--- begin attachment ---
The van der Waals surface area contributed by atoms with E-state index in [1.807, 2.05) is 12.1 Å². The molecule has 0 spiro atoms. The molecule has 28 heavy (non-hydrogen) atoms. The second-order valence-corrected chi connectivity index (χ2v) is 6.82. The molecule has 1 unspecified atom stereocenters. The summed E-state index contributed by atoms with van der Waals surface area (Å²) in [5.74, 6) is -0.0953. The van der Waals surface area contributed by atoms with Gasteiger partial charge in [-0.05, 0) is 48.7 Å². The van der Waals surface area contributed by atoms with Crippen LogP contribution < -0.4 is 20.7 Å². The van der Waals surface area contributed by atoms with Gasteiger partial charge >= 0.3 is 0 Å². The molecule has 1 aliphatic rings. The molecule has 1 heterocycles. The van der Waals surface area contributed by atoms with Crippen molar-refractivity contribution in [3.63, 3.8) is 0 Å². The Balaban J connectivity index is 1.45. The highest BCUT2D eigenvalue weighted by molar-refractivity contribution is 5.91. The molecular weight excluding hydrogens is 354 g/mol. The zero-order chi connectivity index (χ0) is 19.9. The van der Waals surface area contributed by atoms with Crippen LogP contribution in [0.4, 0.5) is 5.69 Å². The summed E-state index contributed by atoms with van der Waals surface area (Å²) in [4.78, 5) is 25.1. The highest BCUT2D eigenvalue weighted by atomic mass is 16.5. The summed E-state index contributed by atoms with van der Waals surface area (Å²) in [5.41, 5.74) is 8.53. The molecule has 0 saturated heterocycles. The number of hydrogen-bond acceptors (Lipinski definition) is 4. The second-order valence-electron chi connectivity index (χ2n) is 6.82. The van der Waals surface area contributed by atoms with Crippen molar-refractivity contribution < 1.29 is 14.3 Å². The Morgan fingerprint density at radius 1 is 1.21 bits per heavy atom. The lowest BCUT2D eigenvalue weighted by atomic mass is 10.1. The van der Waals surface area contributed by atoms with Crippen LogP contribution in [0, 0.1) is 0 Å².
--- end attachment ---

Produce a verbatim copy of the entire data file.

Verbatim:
The van der Waals surface area contributed by atoms with E-state index in [1.807, 2.05) is 12.1 Å². The molecule has 0 spiro atoms. The molecule has 28 heavy (non-hydrogen) atoms. The second-order valence-corrected chi connectivity index (χ2v) is 6.82. The molecule has 1 unspecified atom stereocenters. The summed E-state index contributed by atoms with van der Waals surface area (Å²) in [5.74, 6) is -0.0953. The van der Waals surface area contributed by atoms with Gasteiger partial charge in [-0.05, 0) is 48.7 Å². The van der Waals surface area contributed by atoms with Crippen LogP contribution < -0.4 is 20.7 Å². The van der Waals surface area contributed by atoms with Gasteiger partial charge >= 0.3 is 0 Å². The molecule has 1 aliphatic rings. The molecule has 1 heterocycles. The van der Waals surface area contributed by atoms with Crippen molar-refractivity contribution in [3.63, 3.8) is 0 Å². The Balaban J connectivity index is 1.45. The highest BCUT2D eigenvalue weighted by molar-refractivity contribution is 5.91. The molecular weight excluding hydrogens is 354 g/mol. The zero-order chi connectivity index (χ0) is 19.9. The van der Waals surface area contributed by atoms with Crippen LogP contribution in [0.4, 0.5) is 5.69 Å². The summed E-state index contributed by atoms with van der Waals surface area (Å²) in [4.78, 5) is 25.1. The highest BCUT2D eigenvalue weighted by atomic mass is 16.5. The summed E-state index contributed by atoms with van der Waals surface area (Å²) in [5.41, 5.74) is 8.53. The molecule has 0 saturated heterocycles. The number of hydrogen-bond acceptors (Lipinski definition) is 4. The second-order valence-electron chi connectivity index (χ2n) is 6.82. The van der Waals surface area contributed by atoms with Crippen molar-refractivity contribution < 1.29 is 14.3 Å². The Morgan fingerprint density at radius 1 is 1.21 bits per heavy atom. The lowest BCUT2D eigenvalue weighted by atomic mass is 10.1. The van der Waals surface area contributed by atoms with Crippen LogP contribution in [0, 0.1) is 0 Å².